I’ve been intrigued with the concept of shared value ever since Michael Porter and Mark Kramer first wrote about it in 2006. I think the idea of creating economic value by creating societal value has the potential to be a game changer for many companies and help make progress on important societal issues. Yet, I have to admit that until last week, I didn’t connect it with selling bottled water.
I followed the conversations we had here and on Twitter with Heidi Paul, Nestlé EVP for Corporate Affairs, following the release of Nestlé Waters North America’s (NWNA) latest Creating Shared Value Report, and one question kept bugging me – can selling bottled water really be considered creating shared value (CSV)?
To find an answer I first went to Porter’s and Kramer’s 2010 HBR article to find their definition of creating shared value:
“The concept of shared value can be defined as policies and operating practices that enhance the competitiveness of a company while simultaneously advancing the economic and social conditions in the communities in which it operates. Shared value creation focuses on identifying and expanding the connections between societal and economic progress.”
So basically, CSV is about companies creating economic value by tackling a societal issue.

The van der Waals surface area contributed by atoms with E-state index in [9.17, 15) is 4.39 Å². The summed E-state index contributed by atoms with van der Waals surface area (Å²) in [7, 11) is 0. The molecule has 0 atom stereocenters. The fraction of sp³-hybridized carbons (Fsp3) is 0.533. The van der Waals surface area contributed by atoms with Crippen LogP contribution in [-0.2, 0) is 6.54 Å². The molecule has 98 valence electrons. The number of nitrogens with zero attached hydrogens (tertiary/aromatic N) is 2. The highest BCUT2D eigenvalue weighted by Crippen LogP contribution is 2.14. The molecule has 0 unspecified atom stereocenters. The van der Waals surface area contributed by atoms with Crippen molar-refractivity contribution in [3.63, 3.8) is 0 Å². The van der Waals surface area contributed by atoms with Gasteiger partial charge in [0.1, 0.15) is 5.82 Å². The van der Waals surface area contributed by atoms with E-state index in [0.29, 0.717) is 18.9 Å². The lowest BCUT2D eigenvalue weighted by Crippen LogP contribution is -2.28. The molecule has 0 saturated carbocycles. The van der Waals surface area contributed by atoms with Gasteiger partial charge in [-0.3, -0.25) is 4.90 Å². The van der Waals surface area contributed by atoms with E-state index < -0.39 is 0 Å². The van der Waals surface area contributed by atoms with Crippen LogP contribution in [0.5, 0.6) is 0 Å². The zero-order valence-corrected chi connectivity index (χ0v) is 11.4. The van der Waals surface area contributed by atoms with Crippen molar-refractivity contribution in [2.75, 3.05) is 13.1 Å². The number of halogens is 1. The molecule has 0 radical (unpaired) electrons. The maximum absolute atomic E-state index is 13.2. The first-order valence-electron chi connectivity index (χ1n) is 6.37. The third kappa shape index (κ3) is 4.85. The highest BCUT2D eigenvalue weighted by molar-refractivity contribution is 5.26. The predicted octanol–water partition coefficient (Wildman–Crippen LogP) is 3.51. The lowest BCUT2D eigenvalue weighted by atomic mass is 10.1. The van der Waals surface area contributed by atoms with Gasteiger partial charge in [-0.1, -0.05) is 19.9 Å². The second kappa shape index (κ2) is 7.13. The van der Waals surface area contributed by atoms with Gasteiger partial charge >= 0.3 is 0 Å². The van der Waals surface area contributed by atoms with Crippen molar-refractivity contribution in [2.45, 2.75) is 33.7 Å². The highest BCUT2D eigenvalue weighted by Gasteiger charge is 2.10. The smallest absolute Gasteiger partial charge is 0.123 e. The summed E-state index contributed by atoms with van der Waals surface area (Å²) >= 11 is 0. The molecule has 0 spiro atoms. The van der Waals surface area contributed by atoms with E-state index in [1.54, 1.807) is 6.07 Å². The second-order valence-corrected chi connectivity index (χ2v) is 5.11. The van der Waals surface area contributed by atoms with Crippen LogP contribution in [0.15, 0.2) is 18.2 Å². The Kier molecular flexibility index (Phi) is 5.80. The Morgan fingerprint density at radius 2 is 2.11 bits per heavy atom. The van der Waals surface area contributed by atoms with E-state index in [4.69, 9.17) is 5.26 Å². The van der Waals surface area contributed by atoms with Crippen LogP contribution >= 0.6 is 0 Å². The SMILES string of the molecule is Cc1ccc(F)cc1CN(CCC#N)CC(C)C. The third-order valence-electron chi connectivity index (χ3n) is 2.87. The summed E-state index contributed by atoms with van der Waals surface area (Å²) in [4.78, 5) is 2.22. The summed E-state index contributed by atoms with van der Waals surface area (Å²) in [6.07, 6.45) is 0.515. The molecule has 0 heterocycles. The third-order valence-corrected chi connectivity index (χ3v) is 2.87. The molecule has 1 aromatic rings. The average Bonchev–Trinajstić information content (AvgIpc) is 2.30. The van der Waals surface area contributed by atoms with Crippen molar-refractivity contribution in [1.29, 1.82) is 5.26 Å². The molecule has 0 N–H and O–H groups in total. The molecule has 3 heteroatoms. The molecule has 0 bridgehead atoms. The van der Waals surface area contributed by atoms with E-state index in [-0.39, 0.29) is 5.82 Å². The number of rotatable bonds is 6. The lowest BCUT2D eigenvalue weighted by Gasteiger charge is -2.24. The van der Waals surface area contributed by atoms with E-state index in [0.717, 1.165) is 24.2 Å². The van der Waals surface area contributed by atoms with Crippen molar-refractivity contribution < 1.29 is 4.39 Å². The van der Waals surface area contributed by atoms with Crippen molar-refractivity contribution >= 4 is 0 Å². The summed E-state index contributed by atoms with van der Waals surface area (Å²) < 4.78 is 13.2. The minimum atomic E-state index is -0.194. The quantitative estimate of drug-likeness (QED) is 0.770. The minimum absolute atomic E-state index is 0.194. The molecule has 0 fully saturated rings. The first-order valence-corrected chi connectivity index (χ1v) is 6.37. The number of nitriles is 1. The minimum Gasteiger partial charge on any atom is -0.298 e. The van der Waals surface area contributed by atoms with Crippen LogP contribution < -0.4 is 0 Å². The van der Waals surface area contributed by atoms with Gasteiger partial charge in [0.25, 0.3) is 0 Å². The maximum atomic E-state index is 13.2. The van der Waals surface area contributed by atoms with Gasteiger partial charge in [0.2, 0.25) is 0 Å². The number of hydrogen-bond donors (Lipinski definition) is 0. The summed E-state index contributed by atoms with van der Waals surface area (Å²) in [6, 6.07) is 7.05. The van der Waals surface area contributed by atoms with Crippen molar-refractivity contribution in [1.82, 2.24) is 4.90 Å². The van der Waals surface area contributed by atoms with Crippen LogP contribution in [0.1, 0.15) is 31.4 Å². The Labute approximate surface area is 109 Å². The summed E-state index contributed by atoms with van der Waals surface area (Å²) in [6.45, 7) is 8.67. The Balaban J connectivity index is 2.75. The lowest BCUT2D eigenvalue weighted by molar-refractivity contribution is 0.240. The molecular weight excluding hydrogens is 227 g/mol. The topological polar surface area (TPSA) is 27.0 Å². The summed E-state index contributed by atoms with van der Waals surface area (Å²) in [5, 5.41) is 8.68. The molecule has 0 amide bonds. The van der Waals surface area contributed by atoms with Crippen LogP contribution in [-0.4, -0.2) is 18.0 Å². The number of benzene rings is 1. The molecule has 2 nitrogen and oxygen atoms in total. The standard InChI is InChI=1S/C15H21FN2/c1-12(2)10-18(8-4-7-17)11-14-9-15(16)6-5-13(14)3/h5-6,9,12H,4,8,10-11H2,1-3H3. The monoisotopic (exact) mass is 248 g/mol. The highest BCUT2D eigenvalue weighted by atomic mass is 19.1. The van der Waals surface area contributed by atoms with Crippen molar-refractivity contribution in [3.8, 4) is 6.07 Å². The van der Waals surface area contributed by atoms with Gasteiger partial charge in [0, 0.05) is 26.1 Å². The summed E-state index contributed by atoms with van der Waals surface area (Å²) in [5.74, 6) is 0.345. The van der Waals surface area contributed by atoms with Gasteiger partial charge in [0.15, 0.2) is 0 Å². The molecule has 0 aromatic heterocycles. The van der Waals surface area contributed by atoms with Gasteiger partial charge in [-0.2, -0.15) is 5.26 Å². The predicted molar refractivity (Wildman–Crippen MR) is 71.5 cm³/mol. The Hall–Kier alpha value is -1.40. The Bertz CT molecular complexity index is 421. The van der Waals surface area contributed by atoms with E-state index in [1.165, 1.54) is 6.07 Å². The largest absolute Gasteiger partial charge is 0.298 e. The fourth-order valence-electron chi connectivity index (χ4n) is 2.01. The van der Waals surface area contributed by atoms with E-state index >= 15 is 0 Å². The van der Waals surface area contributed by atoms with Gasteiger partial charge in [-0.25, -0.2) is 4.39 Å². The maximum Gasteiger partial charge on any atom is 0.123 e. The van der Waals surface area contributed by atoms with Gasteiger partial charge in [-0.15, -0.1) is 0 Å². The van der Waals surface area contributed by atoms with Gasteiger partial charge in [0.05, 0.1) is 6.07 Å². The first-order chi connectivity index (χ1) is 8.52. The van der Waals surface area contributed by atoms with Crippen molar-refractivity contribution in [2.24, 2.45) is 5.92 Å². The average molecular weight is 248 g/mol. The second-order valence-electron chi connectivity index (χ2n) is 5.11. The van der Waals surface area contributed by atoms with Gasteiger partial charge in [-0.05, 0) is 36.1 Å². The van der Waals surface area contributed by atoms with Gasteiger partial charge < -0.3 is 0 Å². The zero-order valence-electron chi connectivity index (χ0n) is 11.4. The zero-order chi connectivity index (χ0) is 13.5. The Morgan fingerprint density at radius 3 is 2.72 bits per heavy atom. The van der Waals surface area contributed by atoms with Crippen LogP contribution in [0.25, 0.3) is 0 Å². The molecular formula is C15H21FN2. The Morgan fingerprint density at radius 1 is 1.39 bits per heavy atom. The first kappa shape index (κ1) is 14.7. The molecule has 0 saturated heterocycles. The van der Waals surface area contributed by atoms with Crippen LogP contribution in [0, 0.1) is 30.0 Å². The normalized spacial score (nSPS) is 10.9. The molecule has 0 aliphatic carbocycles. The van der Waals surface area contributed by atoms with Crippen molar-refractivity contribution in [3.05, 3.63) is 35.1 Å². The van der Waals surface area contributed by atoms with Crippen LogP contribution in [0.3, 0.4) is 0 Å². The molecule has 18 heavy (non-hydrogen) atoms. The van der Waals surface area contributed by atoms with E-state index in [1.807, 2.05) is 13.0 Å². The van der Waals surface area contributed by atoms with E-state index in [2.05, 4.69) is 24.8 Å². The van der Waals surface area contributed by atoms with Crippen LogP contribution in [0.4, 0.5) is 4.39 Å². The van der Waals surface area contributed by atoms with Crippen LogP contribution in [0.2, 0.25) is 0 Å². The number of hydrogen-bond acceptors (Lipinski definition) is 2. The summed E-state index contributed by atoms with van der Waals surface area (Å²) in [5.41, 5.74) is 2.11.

Now, let’s see what societal issue Nestlé is tackling by selling bottled water in North America. NWNA explained it in its Creating Shared Value report:
“Calories from sugared drinks have more than doubled in the past 40 years. More than 65 percent of adults and 33 percent of children in the U.S., and more than 30 percent of Canadians are overweight or obese. Much of the increase in calories consumed during the last 30 years comes from beverages.”
In other words, the societal problem is obesity and Nestlé is tackling the root of the problem, drinking too much soda, by offering the alternative of healthy hydration. “We play a key role in increasing Americans’ consumption of water, which is the healthiest beverage choice. As the data indicates, there is a crucial role that bottled water plays in consumer choice. Everywhere there is a high-calorie sugary, packaged drink available; we want to make sure there is water as well,” Heidi Paul explained.
So, if I got it right, Nestlé’s rationale is that people drink too many sugared drinks which result in increased obesity rates. Since people are used to drinking from packages (Paul says that it’s 70 percent of what Americans drink) it’s easier to convert them to bottled water and hence lower their caloric intake from beverages and improve their health and wellness.
According to Paul, 51 percent of people who stop drinking sugared soft drinks are switching to bottled water. Other data also supports this notion that people have been switching in growing numbers from soda drinks to bottled water due to increasing concerns over the impacts of sugary drinks as well as the emergence of single-serve water bottles.